Patent enforcement proceedingsLawsuits and courts
What legal or administrative proceedings are available for enforcing patent rights against an infringer? Are there specialised courts in which a patent infringement lawsuit can or must be brought?
Patent rights in the United Kingdom are generally enforced against an infringer by bringing a lawsuit in an appropriate court.
In England and Wales (the jurisdiction of the United Kingdom in which most patents lawsuits are brought) both the Patents Court (part of the High Court) and the IP Enterprise Court hear claims for patent infringement. The IP Enterprise Court provides a streamlined and more cost-effective forum to hear lower-value and less complex IP claims than the Patents Court.
Claims exceeding £500,000 or those requiring complex evidence are normally heard in the Patents Court. If either party in a Patents Court or IP Enterprise Court case believes that the other court is a more appropriate forum, it can apply for the dispute to be transferred (although the case will be transferred only if it is appropriate in the circumstances).Trial format and timing
What is the format of a patent infringement trial?
The IP Enterprise Court and Patents Court are overseen by specialist IP judges who have a high level of technical and patent expertise.
All evidence-in-chief is filed with the court in written form. Any witness may be cross examined.
Experts play a significant role in Patents Court proceedings. The parties will normally appoint one or two independent experts each, who will provide written evidence to the court and be made available for cross-examination at trial. Often, most of the evidence in a patent trial is in the form of expert opinions. The role of expert evidence in IP Enterprise Court proceedings is more limited in scope and confined to key issues determined in advance by the court.
All issues in dispute are decided by the judge alone.
The trial of a single patent typically takes around five days.Proof requirements
What are the burdens of proof for establishing infringement, invalidity and unenforceability of a patent?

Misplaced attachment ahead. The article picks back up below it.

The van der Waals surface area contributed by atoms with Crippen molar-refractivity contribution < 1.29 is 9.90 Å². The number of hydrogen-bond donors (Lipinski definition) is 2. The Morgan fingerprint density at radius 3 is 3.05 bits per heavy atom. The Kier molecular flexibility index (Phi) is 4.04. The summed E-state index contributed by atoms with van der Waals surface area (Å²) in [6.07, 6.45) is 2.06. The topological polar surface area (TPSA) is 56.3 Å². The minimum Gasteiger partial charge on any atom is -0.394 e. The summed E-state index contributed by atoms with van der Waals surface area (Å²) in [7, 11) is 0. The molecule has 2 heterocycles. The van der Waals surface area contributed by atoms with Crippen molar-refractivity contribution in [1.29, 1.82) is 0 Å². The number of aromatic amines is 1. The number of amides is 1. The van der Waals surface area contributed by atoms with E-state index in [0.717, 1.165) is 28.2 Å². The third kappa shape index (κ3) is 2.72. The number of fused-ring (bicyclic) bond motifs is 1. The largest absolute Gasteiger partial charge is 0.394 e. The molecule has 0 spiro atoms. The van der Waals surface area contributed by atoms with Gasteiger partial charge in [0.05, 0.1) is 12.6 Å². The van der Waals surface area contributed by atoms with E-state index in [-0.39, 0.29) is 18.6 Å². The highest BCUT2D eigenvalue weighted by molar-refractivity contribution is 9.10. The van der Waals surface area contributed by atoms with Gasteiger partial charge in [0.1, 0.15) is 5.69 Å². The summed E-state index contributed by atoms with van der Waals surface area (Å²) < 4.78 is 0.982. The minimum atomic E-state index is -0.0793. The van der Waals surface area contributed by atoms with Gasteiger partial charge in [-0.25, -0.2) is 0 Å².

The burden of proof rests on the person pursuing the relevant cause of action, namely infringement must be proven by the patent owner and invalidity must be proven by the party seeking to revoke. The standard applied is the ‘balance of probabilities’.Standing to sue
Who may sue for patent infringement? Under what conditions can an accused infringer bring a lawsuit to obtain a judicial ruling or declaration on the accusation?
The patent owner or an exclusive licensee can sue for infringement.
Any party may bring a lawsuit for a declaration that a particular act does not constitute infringement of a patent, if that party has first written to the patent owner seeking an acknowledgment to that effect and the patent owner has not given the acknowledgment sought.
Any party aggrieved by the making of unjustified threats to bring patent infringement proceedings may bring a lawsuit against the person making the threats.Inducement, and contributory and multiple party infringement
To what extent can someone be liable for inducing or contributing to patent infringement? Can multiple parties be jointly liable for infringement if each practises only some of the elements of a patent claim, but together they practise all the elements?
Parties can be sued as ‘joint tortfeasors’ where they are acting together as part of a ‘common design’, in which case all parties involved will be jointly and severally liable for the infringement. It is thus not necessary for one party to practise all of the elements of a patent claim. A party not directly involved in an infringement can be liable as a joint tortfeasor where it has induced the direct infringer to breach the patent.
A party who provides means relating to an essential element of the invention, for putting the invention into effect, knowing, or in circumstances where it would be obvious to a reasonable person, that those means are suitable for putting, and are intended to put, the invention into effect, is also liable for patent infringement (unless the relevant means are a staple commercial product).Joinder of multiple defendants
Can multiple parties be joined as defendants in the same lawsuit? If so, what are the requirements? Must all of the defendants be accused of infringing all of the same patents?
Multiple defendants can be joined in the same lawsuit. There are no strict rules governing this, but the court is likely to separate lawsuits where the joinder is inconvenient. It would be unusual to sue different defendants on different patents (unless there was a relationship between the defendants or the patents involved that made it convenient to do so).
Where a lawsuit is brought against multiple defendants in the IP Enterprise Court, the damages limit of £500,000 applies to the whole lawsuit.Infringement by foreign activities
To what extent can activities that take place outside the jurisdiction support a charge of patent infringement?
In general, infringement of a UK patent must take place within the UK. However, it may be possible to bring a lawsuit against a party for activities that took place outside the jurisdiction as part of a claim of joint tortfeasorship, for example where the person outside the jurisdiction induced a person within the jurisdiction to infringe a patent.Infringement by equivalents
To what extent can ‘equivalents’ of the claimed subject matter be shown to infringe?
Under article 2 of the Protocol on the Interpretation of Article 69 of the European Patent Convention ‘due account shall be taken of any element which is equivalent to an element specified in the claims’.